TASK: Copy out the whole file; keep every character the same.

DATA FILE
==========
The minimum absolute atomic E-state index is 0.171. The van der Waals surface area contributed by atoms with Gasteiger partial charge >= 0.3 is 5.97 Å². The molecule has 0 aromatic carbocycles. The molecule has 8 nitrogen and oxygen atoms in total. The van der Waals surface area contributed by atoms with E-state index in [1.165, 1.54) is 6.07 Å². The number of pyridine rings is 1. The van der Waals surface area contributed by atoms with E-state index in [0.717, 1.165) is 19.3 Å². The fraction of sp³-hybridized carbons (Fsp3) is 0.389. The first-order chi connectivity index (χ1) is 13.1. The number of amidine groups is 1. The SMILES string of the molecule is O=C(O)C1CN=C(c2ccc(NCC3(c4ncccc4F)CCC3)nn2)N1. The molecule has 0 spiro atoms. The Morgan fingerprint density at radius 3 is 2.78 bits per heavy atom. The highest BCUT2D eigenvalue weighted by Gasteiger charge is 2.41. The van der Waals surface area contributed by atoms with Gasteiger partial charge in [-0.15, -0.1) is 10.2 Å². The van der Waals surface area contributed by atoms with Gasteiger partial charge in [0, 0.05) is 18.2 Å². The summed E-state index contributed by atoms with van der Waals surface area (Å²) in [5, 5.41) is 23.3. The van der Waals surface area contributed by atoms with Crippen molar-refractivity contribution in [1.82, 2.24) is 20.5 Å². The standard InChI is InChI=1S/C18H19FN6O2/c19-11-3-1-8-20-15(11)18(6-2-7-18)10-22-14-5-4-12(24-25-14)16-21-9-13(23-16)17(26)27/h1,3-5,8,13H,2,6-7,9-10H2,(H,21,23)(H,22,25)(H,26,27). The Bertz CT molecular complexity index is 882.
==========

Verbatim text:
The minimum absolute atomic E-state index is 0.171. The van der Waals surface area contributed by atoms with Gasteiger partial charge >= 0.3 is 5.97 Å². The molecule has 0 aromatic carbocycles. The molecule has 8 nitrogen and oxygen atoms in total. The van der Waals surface area contributed by atoms with E-state index in [1.165, 1.54) is 6.07 Å². The number of pyridine rings is 1. The van der Waals surface area contributed by atoms with E-state index in [0.717, 1.165) is 19.3 Å². The fraction of sp³-hybridized carbons (Fsp3) is 0.389. The first-order chi connectivity index (χ1) is 13.1. The number of amidine groups is 1. The SMILES string of the molecule is O=C(O)C1CN=C(c2ccc(NCC3(c4ncccc4F)CCC3)nn2)N1. The molecule has 0 spiro atoms. The Morgan fingerprint density at radius 3 is 2.78 bits per heavy atom. The highest BCUT2D eigenvalue weighted by Gasteiger charge is 2.41. The van der Waals surface area contributed by atoms with Gasteiger partial charge in [-0.15, -0.1) is 10.2 Å². The van der Waals surface area contributed by atoms with Gasteiger partial charge in [0, 0.05) is 18.2 Å². The summed E-state index contributed by atoms with van der Waals surface area (Å²) in [5, 5.41) is 23.3. The van der Waals surface area contributed by atoms with Crippen molar-refractivity contribution in [1.82, 2.24) is 20.5 Å². The standard InChI is InChI=1S/C18H19FN6O2/c19-11-3-1-8-20-15(11)18(6-2-7-18)10-22-14-5-4-12(24-25-14)16-21-9-13(23-16)17(26)27/h1,3-5,8,13H,2,6-7,9-10H2,(H,21,23)(H,22,25)(H,26,27). The Bertz CT molecular complexity index is 882.